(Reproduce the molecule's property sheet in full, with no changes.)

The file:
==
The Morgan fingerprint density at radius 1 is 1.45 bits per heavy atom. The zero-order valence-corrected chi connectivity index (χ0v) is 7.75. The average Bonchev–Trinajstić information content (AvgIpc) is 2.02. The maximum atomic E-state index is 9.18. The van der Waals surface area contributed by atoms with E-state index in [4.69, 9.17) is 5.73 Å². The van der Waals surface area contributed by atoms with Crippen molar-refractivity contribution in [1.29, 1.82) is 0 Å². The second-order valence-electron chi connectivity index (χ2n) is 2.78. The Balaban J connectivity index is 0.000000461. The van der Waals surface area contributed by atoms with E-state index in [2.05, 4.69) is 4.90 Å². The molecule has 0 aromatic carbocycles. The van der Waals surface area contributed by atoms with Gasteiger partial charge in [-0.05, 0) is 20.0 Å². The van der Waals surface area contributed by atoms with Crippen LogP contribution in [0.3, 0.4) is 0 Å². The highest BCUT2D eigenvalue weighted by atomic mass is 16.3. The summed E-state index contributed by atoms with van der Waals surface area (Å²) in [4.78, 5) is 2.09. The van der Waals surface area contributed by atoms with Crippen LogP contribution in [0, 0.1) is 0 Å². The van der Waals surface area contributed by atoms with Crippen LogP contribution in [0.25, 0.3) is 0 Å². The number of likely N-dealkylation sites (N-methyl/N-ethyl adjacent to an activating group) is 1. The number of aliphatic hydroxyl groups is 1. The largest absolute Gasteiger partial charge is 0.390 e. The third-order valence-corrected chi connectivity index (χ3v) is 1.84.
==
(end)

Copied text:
The Morgan fingerprint density at radius 1 is 1.45 bits per heavy atom. The zero-order valence-corrected chi connectivity index (χ0v) is 7.75. The average Bonchev–Trinajstić information content (AvgIpc) is 2.02. The maximum atomic E-state index is 9.18. The van der Waals surface area contributed by atoms with E-state index in [4.69, 9.17) is 5.73 Å². The van der Waals surface area contributed by atoms with Crippen molar-refractivity contribution in [1.29, 1.82) is 0 Å². The second-order valence-electron chi connectivity index (χ2n) is 2.78. The Balaban J connectivity index is 0.000000461. The van der Waals surface area contributed by atoms with E-state index in [2.05, 4.69) is 4.90 Å². The molecule has 0 aromatic carbocycles. The van der Waals surface area contributed by atoms with Gasteiger partial charge in [-0.05, 0) is 20.0 Å². The van der Waals surface area contributed by atoms with Crippen LogP contribution in [0.3, 0.4) is 0 Å². The highest BCUT2D eigenvalue weighted by atomic mass is 16.3. The summed E-state index contributed by atoms with van der Waals surface area (Å²) in [4.78, 5) is 2.09. The van der Waals surface area contributed by atoms with Crippen LogP contribution in [0, 0.1) is 0 Å². The van der Waals surface area contributed by atoms with Crippen LogP contribution in [0.25, 0.3) is 0 Å². The number of likely N-dealkylation sites (N-methyl/N-ethyl adjacent to an activating group) is 1. The number of aliphatic hydroxyl groups is 1. The largest absolute Gasteiger partial charge is 0.390 e. The third-order valence-corrected chi connectivity index (χ3v) is 1.84.